I can look at how I interact with my kids and say, “This is love. I know what it is. I got it.” I would step in front of a car for them. I’d do it for my wife now. I’d probably still do it for my ex-wife. I’ve peeled every layer off and come to the bright core: It’s just a light. It’s when you can put someone else’s welfare ahead of yours. When you say, “You eat first, you go first, you do whatever first. I’m good.” It’s not a sacrifice. Last year — the year I got married — I was with Emma every single day except for one. Sleeping together and waking up together. Every day. If you knew me at all in my past, that’s a fucking miracle.
How does a man maintain a relationship with his ex-wife?
I was getting something out of it. You can’t spend a decade with someone and raise kids with her and come away unfeeling. I just put my head down and said, “The kids come first. And we’ll do whatever it takes and maybe even laugh about it.” You can fall in love again and bring another person into it, and if everybody is okay with it — and you’re not just faking it — we all win. Mr. K and everybody involved should also get credit for the synthesis of this. It’s not like you’re standing there going, “I hate this guy, he’s a dick, this is so painful, this is so uncomfortable for meeeeeee.” Once you start putting the kids first, it isn’t uncomfortable. Bravery is stupid a lot of times, but there’s nothing stupid about this particular subject.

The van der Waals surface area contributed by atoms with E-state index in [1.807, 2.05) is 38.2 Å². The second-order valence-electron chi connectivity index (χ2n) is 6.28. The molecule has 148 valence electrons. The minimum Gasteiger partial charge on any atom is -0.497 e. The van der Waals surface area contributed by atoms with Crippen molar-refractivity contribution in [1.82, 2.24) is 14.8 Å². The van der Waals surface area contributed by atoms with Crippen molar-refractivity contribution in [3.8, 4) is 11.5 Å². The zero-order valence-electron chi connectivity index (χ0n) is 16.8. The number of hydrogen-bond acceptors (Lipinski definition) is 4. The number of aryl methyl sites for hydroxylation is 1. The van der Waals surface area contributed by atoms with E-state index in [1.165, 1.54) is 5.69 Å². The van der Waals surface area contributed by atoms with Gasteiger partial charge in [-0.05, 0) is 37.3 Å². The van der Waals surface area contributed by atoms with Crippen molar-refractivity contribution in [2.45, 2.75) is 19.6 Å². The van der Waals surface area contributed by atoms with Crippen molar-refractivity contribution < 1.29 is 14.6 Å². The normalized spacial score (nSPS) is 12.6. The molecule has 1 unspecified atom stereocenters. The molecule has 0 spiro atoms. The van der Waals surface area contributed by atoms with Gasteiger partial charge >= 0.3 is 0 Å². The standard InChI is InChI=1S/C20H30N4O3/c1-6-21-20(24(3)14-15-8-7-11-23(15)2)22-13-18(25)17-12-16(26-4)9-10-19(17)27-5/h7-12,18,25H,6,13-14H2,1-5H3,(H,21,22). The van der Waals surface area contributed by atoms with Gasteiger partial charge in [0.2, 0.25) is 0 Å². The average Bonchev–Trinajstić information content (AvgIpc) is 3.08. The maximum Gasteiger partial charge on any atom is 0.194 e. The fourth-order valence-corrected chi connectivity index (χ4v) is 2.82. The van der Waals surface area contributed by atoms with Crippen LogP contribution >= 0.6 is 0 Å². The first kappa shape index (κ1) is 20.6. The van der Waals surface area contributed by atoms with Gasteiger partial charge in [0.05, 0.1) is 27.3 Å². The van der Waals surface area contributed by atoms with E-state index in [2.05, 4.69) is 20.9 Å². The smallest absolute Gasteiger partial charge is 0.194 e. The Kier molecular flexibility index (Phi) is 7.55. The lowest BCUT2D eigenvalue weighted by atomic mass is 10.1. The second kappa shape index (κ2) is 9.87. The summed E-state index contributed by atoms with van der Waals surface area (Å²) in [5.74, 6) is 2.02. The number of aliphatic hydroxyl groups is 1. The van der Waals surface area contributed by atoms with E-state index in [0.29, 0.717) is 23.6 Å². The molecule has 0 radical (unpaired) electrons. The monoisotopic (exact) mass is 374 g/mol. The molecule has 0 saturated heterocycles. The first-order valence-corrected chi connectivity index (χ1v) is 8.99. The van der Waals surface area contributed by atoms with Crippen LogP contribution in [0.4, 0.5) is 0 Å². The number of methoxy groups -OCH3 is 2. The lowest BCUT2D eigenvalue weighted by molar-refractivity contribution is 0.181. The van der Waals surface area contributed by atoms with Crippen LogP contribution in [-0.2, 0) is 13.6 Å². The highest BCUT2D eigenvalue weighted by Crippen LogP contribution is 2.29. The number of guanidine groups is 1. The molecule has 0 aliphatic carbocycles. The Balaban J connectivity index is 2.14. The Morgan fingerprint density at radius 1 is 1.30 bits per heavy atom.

When is it acceptable to tell a lie?
Little babies learn to lie before they can speak; they’ll cry or act like they’re hurt in order to get what they want. Gorillas have indicated lying to keep peace among the gorilla family. You can explain away lying, or not telling the truth, or shading the truth, or putting some spin on the truth, so you don’t hurt someone. But, really, what’s the truth? It’s hard to tell the truth about yourself. What you can learn to live with is the mark of your character. What you can tell about yourself that is true without having to make up a cover story is the mark of where you set yourself in the world. Not that every truth teller wins. Look at what happened to Jesus.
What is a man’s most dependable liquid intoxicant?
I’m a master at this topic from my early bartending years. The only answer: anything with vodka. I remember regularly seeing guys who drank brown alcohol — the nicest guys — become a mess. Next thing you knew two big guys had their arms and were sending them outside with the warning not to come back for two weeks. Brown brought on the madness. I had a long year when I developed a taste for Armagnac. I would get up in the morning, and my daughter Scout was old enough to know that I was pouring a little Armagnac into my coffee. I’d say [whispering], “Just a little medicine in the coffee.” And she’d give me a look. She still quotes me — “a little medicine in the coffee…”
Why do men try to fix things without consulting a manual?